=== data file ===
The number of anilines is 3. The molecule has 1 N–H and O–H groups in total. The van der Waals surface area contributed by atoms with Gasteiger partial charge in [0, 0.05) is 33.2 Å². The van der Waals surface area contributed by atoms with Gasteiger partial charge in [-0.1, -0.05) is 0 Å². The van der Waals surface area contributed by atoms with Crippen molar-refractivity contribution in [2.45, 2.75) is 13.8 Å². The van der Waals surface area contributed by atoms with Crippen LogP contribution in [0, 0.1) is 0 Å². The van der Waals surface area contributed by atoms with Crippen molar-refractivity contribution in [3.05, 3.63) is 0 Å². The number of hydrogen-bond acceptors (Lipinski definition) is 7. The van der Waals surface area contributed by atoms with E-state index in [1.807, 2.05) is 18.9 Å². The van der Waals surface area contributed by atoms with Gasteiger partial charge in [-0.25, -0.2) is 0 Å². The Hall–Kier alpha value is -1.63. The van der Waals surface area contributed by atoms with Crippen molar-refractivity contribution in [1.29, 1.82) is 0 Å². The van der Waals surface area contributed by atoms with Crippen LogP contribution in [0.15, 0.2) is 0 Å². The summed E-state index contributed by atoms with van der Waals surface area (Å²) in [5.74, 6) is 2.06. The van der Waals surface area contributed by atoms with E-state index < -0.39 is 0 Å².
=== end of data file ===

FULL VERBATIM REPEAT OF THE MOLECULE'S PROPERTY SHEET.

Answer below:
The number of anilines is 3. The molecule has 1 N–H and O–H groups in total. The van der Waals surface area contributed by atoms with Gasteiger partial charge in [0, 0.05) is 33.2 Å². The van der Waals surface area contributed by atoms with Gasteiger partial charge in [-0.1, -0.05) is 0 Å². The van der Waals surface area contributed by atoms with Crippen molar-refractivity contribution in [2.45, 2.75) is 13.8 Å². The van der Waals surface area contributed by atoms with Crippen LogP contribution in [0, 0.1) is 0 Å². The van der Waals surface area contributed by atoms with Crippen molar-refractivity contribution in [3.05, 3.63) is 0 Å². The number of hydrogen-bond acceptors (Lipinski definition) is 7. The van der Waals surface area contributed by atoms with E-state index in [1.807, 2.05) is 18.9 Å². The van der Waals surface area contributed by atoms with Gasteiger partial charge in [-0.25, -0.2) is 0 Å². The Hall–Kier alpha value is -1.63. The van der Waals surface area contributed by atoms with Crippen molar-refractivity contribution in [1.29, 1.82) is 0 Å². The van der Waals surface area contributed by atoms with Crippen LogP contribution in [0.15, 0.2) is 0 Å². The summed E-state index contributed by atoms with van der Waals surface area (Å²) in [5.74, 6) is 2.06. The van der Waals surface area contributed by atoms with E-state index < -0.39 is 0 Å².